The Houston City Council unanimously approved a developer's plan on Wednesday to build hundreds of homes in a floodplain in west Houston.
Meritage Homes, a real estate development company based in Scottsdale, Arizona, plans to build some 900 homes on the site of a former golf course.
Environmental lawyer Jim Blackburn, who founded the flood resiliency non-profit Bayou City Initiative after Hurricane Harvey, told the Houston Chronicle that the council should have rejected the plan to make the point that Houston "will not readily accommodate building in floodplains."
And future flooding in Houston is all but inevitable: Heavy downpours in Houston have increased by 167 percent since the 1950s, and, thanks to climate change, storms are likely to become even more frequent.
"This is land that, frankly, shouldn't be developed," Blackburn said. The Harris County Flood Control District told Houston's KPRC that Brickhouse Gully, the area downstream of the proposed development, has a history of flooding. Thousands of homes there flooded during Hurricane Harvey. Before Harvey, the district had already begun buying up homes there that had flooded multiple times.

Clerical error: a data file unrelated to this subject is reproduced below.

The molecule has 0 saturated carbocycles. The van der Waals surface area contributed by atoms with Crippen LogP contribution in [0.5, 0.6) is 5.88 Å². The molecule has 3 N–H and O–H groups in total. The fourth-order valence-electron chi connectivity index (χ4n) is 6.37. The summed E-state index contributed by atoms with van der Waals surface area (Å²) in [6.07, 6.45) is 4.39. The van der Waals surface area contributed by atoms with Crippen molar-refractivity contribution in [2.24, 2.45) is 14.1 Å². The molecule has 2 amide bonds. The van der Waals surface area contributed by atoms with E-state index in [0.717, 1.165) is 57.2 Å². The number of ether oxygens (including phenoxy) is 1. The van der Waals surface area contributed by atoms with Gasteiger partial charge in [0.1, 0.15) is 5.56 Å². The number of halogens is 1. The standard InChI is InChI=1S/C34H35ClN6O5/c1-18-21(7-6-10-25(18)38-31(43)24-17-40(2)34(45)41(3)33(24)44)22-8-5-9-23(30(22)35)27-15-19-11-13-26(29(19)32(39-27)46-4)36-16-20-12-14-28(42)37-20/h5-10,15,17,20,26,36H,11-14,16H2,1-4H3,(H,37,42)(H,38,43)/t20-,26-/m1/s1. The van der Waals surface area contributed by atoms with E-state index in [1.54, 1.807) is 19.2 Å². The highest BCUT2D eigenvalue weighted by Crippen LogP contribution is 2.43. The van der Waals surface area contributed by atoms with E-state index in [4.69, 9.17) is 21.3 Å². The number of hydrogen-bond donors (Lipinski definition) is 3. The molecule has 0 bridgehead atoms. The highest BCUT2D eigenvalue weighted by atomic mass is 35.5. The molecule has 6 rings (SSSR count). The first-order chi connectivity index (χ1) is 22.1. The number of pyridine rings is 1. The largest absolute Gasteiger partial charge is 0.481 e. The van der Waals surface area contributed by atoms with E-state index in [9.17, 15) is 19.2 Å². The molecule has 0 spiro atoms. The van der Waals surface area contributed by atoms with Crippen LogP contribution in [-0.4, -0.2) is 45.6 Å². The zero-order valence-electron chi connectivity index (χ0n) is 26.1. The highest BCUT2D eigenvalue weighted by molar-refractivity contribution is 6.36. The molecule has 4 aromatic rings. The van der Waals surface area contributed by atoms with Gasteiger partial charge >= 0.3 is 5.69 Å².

But the proposal for the subdivision meets both city rules and the stricter standards for such development—which require that new homes be built at least two feet above the floodplain—that the council passed just this month. To meet these standards, Meritage plans to dig out a channel and evaporation ponds and then build the new homes on the excavated soil.
The president of Meritage's Houston division, Kyle Davison, praised the council vote.
Matt Zeve, director of operations for the Harris County Flood Control District, told the Chronicle he wished he'd known the land was available. "The best way to prevent flooding is to have some government agency own the most flood-prone land," Zeve said, "so that a developer doesn't get a chance to buy it."